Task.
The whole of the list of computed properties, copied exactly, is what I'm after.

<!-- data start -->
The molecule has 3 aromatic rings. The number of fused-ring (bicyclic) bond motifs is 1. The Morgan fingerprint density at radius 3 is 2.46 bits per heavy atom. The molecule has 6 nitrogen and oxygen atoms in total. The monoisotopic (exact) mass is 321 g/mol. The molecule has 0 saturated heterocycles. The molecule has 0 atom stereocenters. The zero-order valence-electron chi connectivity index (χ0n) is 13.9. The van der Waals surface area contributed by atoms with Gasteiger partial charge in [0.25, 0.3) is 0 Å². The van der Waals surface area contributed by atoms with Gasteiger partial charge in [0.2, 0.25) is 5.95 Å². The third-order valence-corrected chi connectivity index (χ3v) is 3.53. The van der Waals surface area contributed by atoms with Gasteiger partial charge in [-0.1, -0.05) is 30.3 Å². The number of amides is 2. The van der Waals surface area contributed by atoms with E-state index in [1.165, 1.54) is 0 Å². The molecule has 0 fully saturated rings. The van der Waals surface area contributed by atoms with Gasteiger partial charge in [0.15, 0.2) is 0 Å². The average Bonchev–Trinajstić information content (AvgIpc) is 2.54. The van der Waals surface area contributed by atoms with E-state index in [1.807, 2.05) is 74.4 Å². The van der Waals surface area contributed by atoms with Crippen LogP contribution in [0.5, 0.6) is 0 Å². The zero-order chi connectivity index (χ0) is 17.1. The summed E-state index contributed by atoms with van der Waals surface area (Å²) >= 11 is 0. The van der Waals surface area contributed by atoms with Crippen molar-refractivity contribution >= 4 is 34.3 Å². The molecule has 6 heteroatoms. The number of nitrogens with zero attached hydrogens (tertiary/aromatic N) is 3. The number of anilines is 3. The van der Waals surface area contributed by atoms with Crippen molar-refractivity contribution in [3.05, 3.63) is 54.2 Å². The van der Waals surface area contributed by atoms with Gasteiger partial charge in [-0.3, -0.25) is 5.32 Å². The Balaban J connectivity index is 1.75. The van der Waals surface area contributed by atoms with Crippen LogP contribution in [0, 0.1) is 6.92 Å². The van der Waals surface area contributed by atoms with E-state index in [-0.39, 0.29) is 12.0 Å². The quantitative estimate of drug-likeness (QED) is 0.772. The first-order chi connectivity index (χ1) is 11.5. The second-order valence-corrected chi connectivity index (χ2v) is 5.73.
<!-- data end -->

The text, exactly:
The molecule has 3 aromatic rings. The number of fused-ring (bicyclic) bond motifs is 1. The Morgan fingerprint density at radius 3 is 2.46 bits per heavy atom. The molecule has 6 nitrogen and oxygen atoms in total. The monoisotopic (exact) mass is 321 g/mol. The molecule has 0 saturated heterocycles. The molecule has 0 atom stereocenters. The zero-order valence-electron chi connectivity index (χ0n) is 13.9. The van der Waals surface area contributed by atoms with Gasteiger partial charge in [0.25, 0.3) is 0 Å². The van der Waals surface area contributed by atoms with Gasteiger partial charge in [0.2, 0.25) is 5.95 Å². The third-order valence-corrected chi connectivity index (χ3v) is 3.53. The van der Waals surface area contributed by atoms with Gasteiger partial charge in [-0.1, -0.05) is 30.3 Å². The number of amides is 2. The van der Waals surface area contributed by atoms with E-state index in [1.165, 1.54) is 0 Å². The molecule has 0 fully saturated rings. The van der Waals surface area contributed by atoms with Gasteiger partial charge in [0.15, 0.2) is 0 Å². The average Bonchev–Trinajstić information content (AvgIpc) is 2.54. The van der Waals surface area contributed by atoms with E-state index in [1.807, 2.05) is 74.4 Å². The van der Waals surface area contributed by atoms with Crippen LogP contribution in [0.5, 0.6) is 0 Å². The zero-order chi connectivity index (χ0) is 17.1. The summed E-state index contributed by atoms with van der Waals surface area (Å²) >= 11 is 0. The van der Waals surface area contributed by atoms with Crippen molar-refractivity contribution >= 4 is 34.3 Å². The molecule has 6 heteroatoms. The number of nitrogens with zero attached hydrogens (tertiary/aromatic N) is 3. The number of anilines is 3. The van der Waals surface area contributed by atoms with Crippen molar-refractivity contribution in [3.05, 3.63) is 54.2 Å². The van der Waals surface area contributed by atoms with Gasteiger partial charge in [-0.3, -0.25) is 5.32 Å². The Balaban J connectivity index is 1.75. The van der Waals surface area contributed by atoms with Crippen LogP contribution in [0, 0.1) is 6.92 Å². The van der Waals surface area contributed by atoms with E-state index in [-0.39, 0.29) is 12.0 Å². The quantitative estimate of drug-likeness (QED) is 0.772. The first-order chi connectivity index (χ1) is 11.5. The second-order valence-corrected chi connectivity index (χ2v) is 5.73.